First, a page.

When I think about certain habits that I would like to change, late night snacking is a recurring theme in my life. But, I am sure that I am not the only one. Most days, I am amazing at eating healthy during the day, but then usually everything falls apart late at night when I find myself with a bag of chips staring aimlessly at my Netflix screen. What we need to do first to break this bad habit is to find out the actual problem. For example, what is the real reason that I am snacking of a bag of cookies at 10 p.m.? Is it out of habit? Is it because I am bored? Am I upset or excited or just legitimately hungry?

If any of these sound like you, then you might be suffering from late-night snack syndrome.

So, what’s going down? Is late night snacking that detrimental? How can we get it under control? 

Here are some tips to help you figure it out:

Figure out the issue

In many cases, it seems that hunger is an actual issue. It could be that we are eating too little during the day and then carb binging at night. Or, it could be our specific diet. If you are eating low carb, are you eating enough in volume in regards to fat? If you are trying a low-calorie diet, are you eating enough to keep you full and satisfied? I’m talking about fitting all that good protein, healthy fats, and fiber-rich fruits and vegetables. If you’re eating a nutrient-rich salad for dinner but it doesn’t have any protein or fat added to it, it’s no wonder you’re scouring the fridge for anything you can get your hands on, sis.

Take a look at your plate

Look at what you’re eating and at what time. Then go from there. If you notice most of your mealtime is around late night snacking, you need to add in more protein and healthy fats that will keep you satiated, or if you’re always feeling hunger pains in the morning and night, try adding an additional meal throughout or an evening snack that will satisfy you and help you sleep.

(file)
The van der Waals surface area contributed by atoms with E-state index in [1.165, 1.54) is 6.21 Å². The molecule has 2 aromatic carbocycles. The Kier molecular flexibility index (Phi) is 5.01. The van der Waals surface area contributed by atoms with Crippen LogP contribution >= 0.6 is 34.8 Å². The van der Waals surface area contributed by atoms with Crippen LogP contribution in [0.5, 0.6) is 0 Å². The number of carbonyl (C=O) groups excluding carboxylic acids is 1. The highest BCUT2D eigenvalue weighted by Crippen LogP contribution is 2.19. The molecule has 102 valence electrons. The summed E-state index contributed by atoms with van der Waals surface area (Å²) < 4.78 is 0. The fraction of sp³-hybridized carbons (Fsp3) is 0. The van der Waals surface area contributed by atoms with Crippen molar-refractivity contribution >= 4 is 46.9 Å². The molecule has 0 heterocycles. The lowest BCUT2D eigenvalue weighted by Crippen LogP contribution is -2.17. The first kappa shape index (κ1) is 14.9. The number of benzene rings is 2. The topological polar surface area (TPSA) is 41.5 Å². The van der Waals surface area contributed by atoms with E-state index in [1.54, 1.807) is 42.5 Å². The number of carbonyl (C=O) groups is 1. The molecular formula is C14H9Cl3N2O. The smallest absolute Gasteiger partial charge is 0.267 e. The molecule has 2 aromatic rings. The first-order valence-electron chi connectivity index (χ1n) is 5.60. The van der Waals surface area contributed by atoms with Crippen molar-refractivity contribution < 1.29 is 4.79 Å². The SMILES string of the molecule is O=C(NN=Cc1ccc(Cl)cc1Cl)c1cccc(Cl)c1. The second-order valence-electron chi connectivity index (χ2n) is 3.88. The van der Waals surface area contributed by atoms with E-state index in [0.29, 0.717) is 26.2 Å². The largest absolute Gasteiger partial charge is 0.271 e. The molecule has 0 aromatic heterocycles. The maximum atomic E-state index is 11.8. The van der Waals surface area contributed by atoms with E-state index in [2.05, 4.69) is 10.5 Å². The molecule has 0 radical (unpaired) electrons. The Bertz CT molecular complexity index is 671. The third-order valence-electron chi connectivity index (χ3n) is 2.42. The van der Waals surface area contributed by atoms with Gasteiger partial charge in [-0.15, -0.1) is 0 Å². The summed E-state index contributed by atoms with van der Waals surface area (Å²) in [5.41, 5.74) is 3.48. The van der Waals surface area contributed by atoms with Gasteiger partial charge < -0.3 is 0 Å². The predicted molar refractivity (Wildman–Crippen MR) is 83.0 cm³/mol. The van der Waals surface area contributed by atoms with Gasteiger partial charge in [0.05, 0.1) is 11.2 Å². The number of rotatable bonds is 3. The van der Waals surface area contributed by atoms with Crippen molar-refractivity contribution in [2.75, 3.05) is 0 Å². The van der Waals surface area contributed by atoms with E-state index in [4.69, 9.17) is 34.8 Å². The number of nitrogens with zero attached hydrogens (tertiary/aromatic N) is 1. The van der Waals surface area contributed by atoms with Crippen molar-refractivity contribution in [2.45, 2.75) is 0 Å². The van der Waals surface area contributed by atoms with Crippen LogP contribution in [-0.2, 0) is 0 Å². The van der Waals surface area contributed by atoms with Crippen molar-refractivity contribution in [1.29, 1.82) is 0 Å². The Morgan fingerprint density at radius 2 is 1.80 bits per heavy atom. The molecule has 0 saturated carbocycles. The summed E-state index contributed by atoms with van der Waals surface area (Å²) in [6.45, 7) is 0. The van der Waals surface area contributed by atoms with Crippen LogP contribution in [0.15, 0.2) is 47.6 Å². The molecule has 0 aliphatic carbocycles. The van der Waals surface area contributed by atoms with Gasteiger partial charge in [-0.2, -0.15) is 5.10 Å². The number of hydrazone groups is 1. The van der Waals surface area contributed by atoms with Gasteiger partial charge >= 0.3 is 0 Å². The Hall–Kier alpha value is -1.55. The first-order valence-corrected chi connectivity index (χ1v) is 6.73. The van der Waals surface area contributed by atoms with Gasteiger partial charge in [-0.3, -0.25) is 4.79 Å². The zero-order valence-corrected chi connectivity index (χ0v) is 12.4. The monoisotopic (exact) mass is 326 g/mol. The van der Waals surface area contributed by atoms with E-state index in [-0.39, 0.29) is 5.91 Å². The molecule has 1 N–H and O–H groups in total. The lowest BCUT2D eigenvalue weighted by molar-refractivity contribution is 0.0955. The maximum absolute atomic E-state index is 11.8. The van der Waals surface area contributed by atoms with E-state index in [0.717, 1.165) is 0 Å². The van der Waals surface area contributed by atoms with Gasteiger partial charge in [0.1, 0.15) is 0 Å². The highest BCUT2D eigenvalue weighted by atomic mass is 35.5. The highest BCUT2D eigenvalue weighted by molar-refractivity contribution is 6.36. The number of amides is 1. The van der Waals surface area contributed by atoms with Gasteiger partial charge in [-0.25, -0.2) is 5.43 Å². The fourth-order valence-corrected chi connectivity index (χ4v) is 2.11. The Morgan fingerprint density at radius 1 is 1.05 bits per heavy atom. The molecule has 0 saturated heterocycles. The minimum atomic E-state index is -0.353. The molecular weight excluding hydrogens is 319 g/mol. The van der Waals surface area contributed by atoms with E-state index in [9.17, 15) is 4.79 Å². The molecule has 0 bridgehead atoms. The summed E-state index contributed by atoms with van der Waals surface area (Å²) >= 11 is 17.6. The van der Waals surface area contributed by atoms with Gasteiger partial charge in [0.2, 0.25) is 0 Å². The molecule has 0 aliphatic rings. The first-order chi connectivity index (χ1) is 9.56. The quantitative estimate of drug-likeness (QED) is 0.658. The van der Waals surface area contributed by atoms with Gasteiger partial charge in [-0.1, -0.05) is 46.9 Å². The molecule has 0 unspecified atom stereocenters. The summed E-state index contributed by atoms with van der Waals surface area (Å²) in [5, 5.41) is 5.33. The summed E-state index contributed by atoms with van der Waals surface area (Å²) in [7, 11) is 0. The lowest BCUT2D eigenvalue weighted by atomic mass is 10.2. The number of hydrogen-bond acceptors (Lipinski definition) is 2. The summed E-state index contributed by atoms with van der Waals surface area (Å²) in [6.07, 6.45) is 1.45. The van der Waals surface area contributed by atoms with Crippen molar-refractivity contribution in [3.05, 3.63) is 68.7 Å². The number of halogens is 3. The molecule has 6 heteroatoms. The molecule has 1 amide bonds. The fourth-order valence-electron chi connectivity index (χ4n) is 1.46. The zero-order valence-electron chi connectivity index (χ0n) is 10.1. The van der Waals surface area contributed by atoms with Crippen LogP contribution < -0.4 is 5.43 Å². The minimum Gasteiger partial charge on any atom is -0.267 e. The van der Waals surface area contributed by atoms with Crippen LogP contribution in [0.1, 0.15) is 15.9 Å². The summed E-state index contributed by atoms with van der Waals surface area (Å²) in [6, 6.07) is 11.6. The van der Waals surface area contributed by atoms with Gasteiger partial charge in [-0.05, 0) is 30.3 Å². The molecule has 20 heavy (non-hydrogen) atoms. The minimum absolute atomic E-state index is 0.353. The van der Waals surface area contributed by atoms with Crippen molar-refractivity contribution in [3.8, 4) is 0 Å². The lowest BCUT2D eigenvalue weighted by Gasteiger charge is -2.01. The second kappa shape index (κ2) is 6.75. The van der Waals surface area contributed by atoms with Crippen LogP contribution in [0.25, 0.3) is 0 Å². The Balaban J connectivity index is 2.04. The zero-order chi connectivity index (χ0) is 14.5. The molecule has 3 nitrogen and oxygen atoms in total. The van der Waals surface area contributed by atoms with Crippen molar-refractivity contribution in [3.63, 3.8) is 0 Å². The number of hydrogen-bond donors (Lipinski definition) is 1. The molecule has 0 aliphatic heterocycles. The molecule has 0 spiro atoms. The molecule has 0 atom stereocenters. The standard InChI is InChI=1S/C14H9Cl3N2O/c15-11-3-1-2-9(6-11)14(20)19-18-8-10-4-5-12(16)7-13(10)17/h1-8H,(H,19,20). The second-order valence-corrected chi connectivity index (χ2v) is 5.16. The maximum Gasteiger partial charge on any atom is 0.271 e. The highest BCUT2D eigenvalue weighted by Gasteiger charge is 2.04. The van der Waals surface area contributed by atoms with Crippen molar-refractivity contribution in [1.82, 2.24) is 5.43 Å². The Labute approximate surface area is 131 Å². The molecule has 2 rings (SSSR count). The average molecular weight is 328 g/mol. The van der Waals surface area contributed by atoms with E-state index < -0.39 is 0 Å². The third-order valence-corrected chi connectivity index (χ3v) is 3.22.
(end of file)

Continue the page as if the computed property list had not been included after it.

Snack on something healthy

One thing I often choose for my evening snack is with a handful of trail mix or an apple and spoonful of nut butter. Nuts have protein and healthy fats, which moderate the uptake of sugar (from the apple) into the bloodstream. Yogurt and fruit are also good options, as is some grapes or carrots. The point is to keep your snack reasonably small, so it won’t leave you feeling bloated or cause heartburn when you hit the sheets. Avoid sugary snacks like cereals, ice cream or fried foods like fries right before bed, as they might end up keeping you awake.

Figure out you're why

It's time to take an in-depth look into the cause of your snacking. Sometimes a bowl of popcorn with Netflix is fine, but if you’re finding yourself surrounded by leftover Christmas candy wrappers after a rough night, it’s time to re-evaluate our life, sis. If the urge to snack hits, check in with yourself. If tea is your thing, make yourself and take the time to evaluate your hunger and cravings. If, after that, your still feeling hungry, then go ahead and have something light. But if you notice the desire is fleeting, you probably didn’t need a snack, to begin with. Am I right?

Check in with yourself

It is so important that you check in with yourself regularly and realize the real reason behind why you suddenly want that extra snack after you are tucked into bed. Now, if it is a medical emergency (keeping the blood sugar stable) then, by all means, go for it. But, if you are feeling sad or angry or stressed before bed, try some other activities that don’t involve snacking, like some light stretching or yoga, reading, listening to music, calling a loved one, taking a bath. The lists are endless. I encourage you to try one before you reach for food.

Don't get me wrong, there's nothing inherently wrong with snacking — even late at night —just make sure you are practicing mindful eating. If you get in tune with yourself, you’ll likely find yourself making better choices overall.

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